A supplementary police report assists in the collection of information for police investigations. It is secondary to the primary report and can contain information as minor as a second complaint of loud music at a party to information as major as the discovery of a murder weapon by a pedestrian days after the crime had occurred. Additional witness statements can also be taken on such reports.
While it may be just a lined piece of paper or a blank web form, a supplemental police report is an official police document, with a case number and signature, used to add additional information to the original police report.
A supplemental police report is one of several pieces of paperwork used to document crimes, investigations and incidents. It is attached to and filed with the police report to which it is supplementary. Police departments often do not permit a supplementary report to be filed on a case if a standard police report has been filed because the paperwork for a supplementary police report is not designed to obtain the same amount of information as a standard report.
When They Are Used
Police departments use a supplementary police report when additional information is brought forward after the initial report was filed. Victims or witnesses usually come forward with information that is included in a supplementary report. Also, crime investigations that involve several officers may contain supplementary reports from other officers. If police are searching for a shooting suspect and one of the officers finds a gun, the officer may file a supplementary report to document the discovery if enough time has passed for the original report to be filed.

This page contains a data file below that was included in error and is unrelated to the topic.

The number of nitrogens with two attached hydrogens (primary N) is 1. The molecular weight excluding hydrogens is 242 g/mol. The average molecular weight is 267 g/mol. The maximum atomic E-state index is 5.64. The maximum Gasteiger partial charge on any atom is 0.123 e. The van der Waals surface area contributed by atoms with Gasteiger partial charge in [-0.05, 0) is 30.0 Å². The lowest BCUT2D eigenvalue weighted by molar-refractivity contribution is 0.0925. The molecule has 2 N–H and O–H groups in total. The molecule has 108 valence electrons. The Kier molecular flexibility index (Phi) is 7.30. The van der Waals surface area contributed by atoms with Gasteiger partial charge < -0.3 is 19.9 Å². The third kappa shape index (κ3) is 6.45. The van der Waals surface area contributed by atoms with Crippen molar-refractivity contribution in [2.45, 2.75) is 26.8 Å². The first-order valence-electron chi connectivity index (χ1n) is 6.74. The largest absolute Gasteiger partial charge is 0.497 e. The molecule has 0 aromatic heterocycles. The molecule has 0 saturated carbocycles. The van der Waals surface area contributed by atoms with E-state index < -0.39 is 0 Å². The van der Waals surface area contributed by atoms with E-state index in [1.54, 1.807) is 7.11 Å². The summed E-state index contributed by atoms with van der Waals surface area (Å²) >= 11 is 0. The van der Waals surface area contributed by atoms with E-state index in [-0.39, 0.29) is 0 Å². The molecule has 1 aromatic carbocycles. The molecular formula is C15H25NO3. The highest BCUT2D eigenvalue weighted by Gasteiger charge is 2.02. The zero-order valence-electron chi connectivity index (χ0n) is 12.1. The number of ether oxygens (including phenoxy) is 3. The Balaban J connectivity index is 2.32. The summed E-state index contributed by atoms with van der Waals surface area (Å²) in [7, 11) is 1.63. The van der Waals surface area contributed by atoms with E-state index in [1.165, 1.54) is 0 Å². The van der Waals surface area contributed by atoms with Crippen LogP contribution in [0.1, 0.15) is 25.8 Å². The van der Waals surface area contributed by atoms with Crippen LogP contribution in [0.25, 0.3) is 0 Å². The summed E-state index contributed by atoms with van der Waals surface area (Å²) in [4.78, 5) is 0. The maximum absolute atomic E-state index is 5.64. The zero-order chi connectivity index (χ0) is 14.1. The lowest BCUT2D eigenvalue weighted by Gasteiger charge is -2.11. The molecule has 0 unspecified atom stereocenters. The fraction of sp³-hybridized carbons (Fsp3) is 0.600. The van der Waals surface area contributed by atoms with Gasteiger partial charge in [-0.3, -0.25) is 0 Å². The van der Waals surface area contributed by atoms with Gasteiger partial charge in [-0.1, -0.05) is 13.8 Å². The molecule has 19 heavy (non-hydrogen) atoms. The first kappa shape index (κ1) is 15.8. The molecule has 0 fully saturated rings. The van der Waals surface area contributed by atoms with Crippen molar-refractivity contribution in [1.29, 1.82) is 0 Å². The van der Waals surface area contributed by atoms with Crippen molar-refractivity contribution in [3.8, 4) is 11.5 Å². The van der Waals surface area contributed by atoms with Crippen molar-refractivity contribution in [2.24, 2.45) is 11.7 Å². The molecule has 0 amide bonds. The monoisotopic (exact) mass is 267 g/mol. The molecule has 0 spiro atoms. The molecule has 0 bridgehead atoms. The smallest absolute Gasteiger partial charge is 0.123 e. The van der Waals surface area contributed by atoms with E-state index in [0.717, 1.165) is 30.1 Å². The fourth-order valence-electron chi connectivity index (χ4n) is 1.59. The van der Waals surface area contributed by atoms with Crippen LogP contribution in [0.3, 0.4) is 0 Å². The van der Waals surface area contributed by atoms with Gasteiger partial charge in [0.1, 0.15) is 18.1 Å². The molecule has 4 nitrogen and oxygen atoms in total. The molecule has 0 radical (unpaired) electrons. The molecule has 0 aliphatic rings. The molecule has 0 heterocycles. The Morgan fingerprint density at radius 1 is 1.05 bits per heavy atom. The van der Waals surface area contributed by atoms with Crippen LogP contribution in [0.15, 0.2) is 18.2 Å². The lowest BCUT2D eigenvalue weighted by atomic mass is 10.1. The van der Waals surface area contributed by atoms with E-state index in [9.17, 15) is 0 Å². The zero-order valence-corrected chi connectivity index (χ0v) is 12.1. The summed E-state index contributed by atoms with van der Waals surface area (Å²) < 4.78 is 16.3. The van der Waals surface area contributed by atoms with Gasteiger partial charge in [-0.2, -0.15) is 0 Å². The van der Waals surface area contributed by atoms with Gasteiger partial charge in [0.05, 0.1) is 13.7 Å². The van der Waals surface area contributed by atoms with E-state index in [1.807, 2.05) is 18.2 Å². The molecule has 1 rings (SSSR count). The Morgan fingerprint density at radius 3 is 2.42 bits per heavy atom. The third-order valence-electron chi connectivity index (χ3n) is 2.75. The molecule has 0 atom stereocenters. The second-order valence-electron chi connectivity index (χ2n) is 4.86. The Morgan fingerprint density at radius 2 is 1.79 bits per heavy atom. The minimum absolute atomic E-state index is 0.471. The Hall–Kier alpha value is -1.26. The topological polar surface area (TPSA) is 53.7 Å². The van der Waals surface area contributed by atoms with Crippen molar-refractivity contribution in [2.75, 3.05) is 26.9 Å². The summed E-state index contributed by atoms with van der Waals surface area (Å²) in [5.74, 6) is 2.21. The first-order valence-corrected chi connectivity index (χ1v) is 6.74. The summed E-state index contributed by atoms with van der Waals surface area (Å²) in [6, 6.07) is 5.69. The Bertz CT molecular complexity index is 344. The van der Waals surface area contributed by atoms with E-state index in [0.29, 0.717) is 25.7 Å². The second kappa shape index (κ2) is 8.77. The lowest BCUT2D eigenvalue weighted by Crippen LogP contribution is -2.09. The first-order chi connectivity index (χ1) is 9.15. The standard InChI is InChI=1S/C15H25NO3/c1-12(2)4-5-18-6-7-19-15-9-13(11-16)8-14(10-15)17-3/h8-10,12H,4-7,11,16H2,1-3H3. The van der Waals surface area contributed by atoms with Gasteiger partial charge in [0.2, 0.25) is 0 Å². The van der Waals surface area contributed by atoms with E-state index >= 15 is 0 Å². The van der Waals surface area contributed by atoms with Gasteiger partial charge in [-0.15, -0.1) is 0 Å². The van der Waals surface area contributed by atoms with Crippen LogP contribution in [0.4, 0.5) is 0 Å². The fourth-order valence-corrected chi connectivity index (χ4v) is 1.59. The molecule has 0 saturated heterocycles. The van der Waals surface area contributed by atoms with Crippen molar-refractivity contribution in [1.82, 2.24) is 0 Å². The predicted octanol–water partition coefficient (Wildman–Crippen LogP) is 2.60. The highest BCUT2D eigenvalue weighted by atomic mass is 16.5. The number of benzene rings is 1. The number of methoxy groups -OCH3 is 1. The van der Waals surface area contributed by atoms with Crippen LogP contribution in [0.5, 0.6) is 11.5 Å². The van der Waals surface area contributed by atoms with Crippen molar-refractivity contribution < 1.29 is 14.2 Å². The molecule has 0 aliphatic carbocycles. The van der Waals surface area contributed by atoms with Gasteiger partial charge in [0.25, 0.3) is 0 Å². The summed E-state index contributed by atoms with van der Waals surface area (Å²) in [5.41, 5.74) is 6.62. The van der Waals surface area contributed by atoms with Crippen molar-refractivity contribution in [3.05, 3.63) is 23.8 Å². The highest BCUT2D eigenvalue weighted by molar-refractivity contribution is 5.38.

Requirements to Use One
Many police departments require a standard police report to be filled out before a supplementary report can be filed. Although it’s not common, some police departments that have a web presence provide downloadable supplementary police reports to the public. Others may offer an online filing format that can act as a minor complaint form for departments that are not staffed to send officers to certain crimes as non-emergency automobile burglaries.
There are time when it is not appropriate to report information via supplementary report, although these policies vary by department. Some departments, for example, may prohibit the filing of a supplementary police report if there is an ongoing dangerous situation; if there is evidence to collect; if the information relates to the location of a suspect; if it is to report the firing of gunshots; if the crime involves domestic violence; or if there is significant property loss or if a vehicle has been stolen.
A Continuing Narrative
Some departments use a supplementary report to continue the narrative of a police report if it runs too long to fit on the standard report. Most supplementary reports are primarily lined sheets of paper with space for a case number at the top and a signature at the bottom. Occasionally officers use a supplementary report to document an incident that did not require the same accounting of victims and suspect information as found in a standard report. These incidents are regarded as minor and tend not to lead to any criminal investigation.